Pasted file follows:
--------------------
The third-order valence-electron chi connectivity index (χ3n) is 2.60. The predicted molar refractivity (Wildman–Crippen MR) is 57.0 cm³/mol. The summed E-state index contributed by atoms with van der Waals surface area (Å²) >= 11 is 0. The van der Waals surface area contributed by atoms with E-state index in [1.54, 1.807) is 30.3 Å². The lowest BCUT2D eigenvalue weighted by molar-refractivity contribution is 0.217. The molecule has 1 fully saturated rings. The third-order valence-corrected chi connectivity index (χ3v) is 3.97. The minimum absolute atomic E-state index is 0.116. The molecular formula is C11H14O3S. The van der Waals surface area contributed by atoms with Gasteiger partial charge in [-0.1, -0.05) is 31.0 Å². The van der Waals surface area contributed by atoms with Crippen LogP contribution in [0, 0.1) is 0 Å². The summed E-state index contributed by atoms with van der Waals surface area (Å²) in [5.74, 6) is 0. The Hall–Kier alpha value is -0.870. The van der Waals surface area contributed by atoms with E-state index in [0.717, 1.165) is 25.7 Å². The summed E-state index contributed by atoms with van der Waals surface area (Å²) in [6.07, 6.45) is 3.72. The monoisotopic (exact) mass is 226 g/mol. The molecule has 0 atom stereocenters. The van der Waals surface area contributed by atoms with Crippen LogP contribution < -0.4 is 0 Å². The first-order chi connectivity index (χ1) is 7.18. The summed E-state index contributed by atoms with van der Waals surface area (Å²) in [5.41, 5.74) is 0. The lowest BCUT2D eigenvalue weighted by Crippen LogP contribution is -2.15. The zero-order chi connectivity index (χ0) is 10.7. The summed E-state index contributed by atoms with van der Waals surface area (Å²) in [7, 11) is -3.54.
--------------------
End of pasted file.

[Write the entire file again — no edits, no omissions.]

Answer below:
The third-order valence-electron chi connectivity index (χ3n) is 2.60. The predicted molar refractivity (Wildman–Crippen MR) is 57.0 cm³/mol. The summed E-state index contributed by atoms with van der Waals surface area (Å²) >= 11 is 0. The van der Waals surface area contributed by atoms with E-state index in [1.54, 1.807) is 30.3 Å². The lowest BCUT2D eigenvalue weighted by molar-refractivity contribution is 0.217. The molecule has 1 fully saturated rings. The third-order valence-corrected chi connectivity index (χ3v) is 3.97. The minimum absolute atomic E-state index is 0.116. The molecular formula is C11H14O3S. The van der Waals surface area contributed by atoms with Gasteiger partial charge in [-0.1, -0.05) is 31.0 Å². The van der Waals surface area contributed by atoms with Crippen LogP contribution in [0, 0.1) is 0 Å². The summed E-state index contributed by atoms with van der Waals surface area (Å²) in [5.74, 6) is 0. The Hall–Kier alpha value is -0.870. The van der Waals surface area contributed by atoms with E-state index in [0.717, 1.165) is 25.7 Å². The summed E-state index contributed by atoms with van der Waals surface area (Å²) in [6.07, 6.45) is 3.72. The monoisotopic (exact) mass is 226 g/mol. The molecule has 0 atom stereocenters. The van der Waals surface area contributed by atoms with Crippen LogP contribution < -0.4 is 0 Å². The first-order chi connectivity index (χ1) is 7.18. The summed E-state index contributed by atoms with van der Waals surface area (Å²) in [5.41, 5.74) is 0. The lowest BCUT2D eigenvalue weighted by Crippen LogP contribution is -2.15. The zero-order chi connectivity index (χ0) is 10.7. The summed E-state index contributed by atoms with van der Waals surface area (Å²) in [7, 11) is -3.54.